That phrase is a “tried-and-true debate stopper,” ethicist Jack Marshall writes, “because of its ability to inhibit rational thought.” It’s no wonder, then, that professional activists and government regulators often cloak actions which might otherwise be highly questionable (and unconstitutional) in the appealing mantle of safeguarding America’s youth.
For instance, government routinely invokes protection of children as a justification for restricting commercial speech. Three years ago, a triumvirate of federal agencies tried to limit kids’ exposure to food and beverage ads through an informal guidance document. Thankfully, that effort fell flat. But Washington’s appetite for limiting “disfavored” speech—in the interest of those ubiquitous children—is never sated, as a recently proposed U.S. Department of Agriculture (USDA) regulation reminds us.
The February 26 proposal dictates how local education agencies (i.e. school boards) are to devise “local school wellness policies.” The USDA Secretary, joined by First Lady Michelle Obama, announced the rule at a White House event and proudly touted the proposal’s unprecedented prohibition of advertising for selected foods and beverages on school property. That part of the proposal violates the First Amendment, a conclusion which WLF shared with USDA last week in its formal comments to the agency.
USDA asserts that its actions are necessary to improve child nutrition. The proposal advances that interest in several ways that are not constitutionally suspect. It requires that school boards end the sale of “competitive foods” (i.e. products that are not covered by subsidized school lunch programs) which fail to meet federal “Smart Snacks” guidelines (these flowcharts show what is “Smart”). The proposal also stresses the importance of “nutrition promotion” and encourages both private advertising for “Smart Snacks” and school education efforts such as integrating nutritional messages into classes (mandatory reading of “Ten Apples Up On Top” in math, perhaps) and posting of inspirational signage in dining areas (maybe “Kale is for Kids!” or “Chia Pet Says: ‘Eat Chia Seeds!'”).
But these measures weren’t enough for USDA. The proposal also prohibits marketing of products that don’t measure up to Smart Snacks standards. USDA Secretary Vilsack justified the ban by remarking, “If you can’t sell it, you ought not to be able to market it.” That makes for a nice sound bite, but it’s not a winning constitutional argument. Non-Smart Snacks are not akin to tobacco or alcohol, which minors cannot purchase. Kids can lawfully buy these foods and beverages and bring them to school. So USDA cannot possibly argue that it is banning speech proposing an unlawful transaction, speech which the First Amendment does not protect. The proposal does, however, favor some speech over other speech based on the content of the advertisement. The First Amendment prohibits such discrimination, even for commercial speech. Also, the Supreme Court permits government to limit commercial speech only as a measure of last, not first, resort. USDA, in other words, must determine if its conduct ban (no sales of non-Smart Snacks) meets its nutrition promotion goal first, before it targets speech about “unhealthy” foods.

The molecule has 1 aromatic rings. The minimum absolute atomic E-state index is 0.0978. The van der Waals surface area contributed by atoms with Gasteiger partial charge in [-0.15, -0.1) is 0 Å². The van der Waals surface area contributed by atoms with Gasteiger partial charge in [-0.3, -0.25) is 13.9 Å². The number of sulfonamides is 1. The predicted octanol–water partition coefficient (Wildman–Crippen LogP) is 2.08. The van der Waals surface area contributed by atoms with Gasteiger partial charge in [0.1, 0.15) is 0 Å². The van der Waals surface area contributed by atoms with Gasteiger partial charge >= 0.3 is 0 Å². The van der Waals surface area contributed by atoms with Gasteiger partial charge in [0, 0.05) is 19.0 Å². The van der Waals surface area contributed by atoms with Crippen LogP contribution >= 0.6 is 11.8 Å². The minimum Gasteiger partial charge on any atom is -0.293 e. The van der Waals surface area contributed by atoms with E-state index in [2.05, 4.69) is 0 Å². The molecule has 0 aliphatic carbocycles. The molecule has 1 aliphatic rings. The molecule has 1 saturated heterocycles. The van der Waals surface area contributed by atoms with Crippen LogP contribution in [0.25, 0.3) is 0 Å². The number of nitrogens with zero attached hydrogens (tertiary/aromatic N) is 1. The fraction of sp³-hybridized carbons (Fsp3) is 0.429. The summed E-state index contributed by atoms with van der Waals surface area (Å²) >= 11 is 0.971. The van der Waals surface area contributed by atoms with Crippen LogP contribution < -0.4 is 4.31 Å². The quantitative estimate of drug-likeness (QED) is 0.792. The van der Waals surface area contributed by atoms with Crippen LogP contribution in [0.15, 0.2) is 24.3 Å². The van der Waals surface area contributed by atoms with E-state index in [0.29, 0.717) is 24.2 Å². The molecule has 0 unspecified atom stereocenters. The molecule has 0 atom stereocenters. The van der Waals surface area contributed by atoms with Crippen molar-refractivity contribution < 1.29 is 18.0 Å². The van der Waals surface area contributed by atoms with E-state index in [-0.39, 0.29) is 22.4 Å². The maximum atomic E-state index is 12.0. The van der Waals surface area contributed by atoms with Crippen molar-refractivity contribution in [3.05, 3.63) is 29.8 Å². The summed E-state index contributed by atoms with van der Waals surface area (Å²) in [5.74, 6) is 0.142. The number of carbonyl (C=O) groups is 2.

Why is the federal government risking a constitutional challenge if it’s already pursuing other measures like an in-school ban on disfavored foods and beverages? Perhaps the Obama Administration couldn’t resist another opportunity to establish an anti-commercial speech precedent while also pleasing its brethren in the public health community. The USDA proposal’s section on advertising reads as if it were ghostwritten by professional food activists. It cites “studies” done by such ad-ban proponents as ChangeLab Solutions, Public Citizen, and California Project LEAN. It seems to embrace everything advocated in this Center for Science in the Public Interest document. These organizations’ agendas are not limited to eliminating advertising from public schools. Successful implementation of the USDA proposal will lead to more ambitious speech ban campaigns, ones which an emboldened federal bureaucracy may openly advance.
An uncomplicated, but rather disconcerting, attitude underlies USDA’s proposal and public health activists’ support for it: We know better than you do. The federal government’s broader goal here is stated very plainly in the USDA proposal itself—”enhance and encourage participation in school meal programs.” Why? Because (seven-year-old) research indicates that “school meals are more healthful than what students eat as alternatives to school meals.” The justification for selectively banning food and beverage ads in school essentially boils down to “the ads will inspire unhealthy choices.” For the majority of children who might view “unhealthy” food ads, it’s their parents, not them, who do the food shopping. And for the older kids who might be able to make those purchases on their own, the Supreme Court has said very clearly,” the fear that people would make bad decisions if given truthful information cannot justify content-based burdens” on speech.
So when government takes action to influence the American diet, it can, of course, think about the children. But it must also remember the quintessentially American principles of personal responsibility and freedom of speech. We want our children to learn about those too.
Also posted at WLF’s Forbes.com contributor site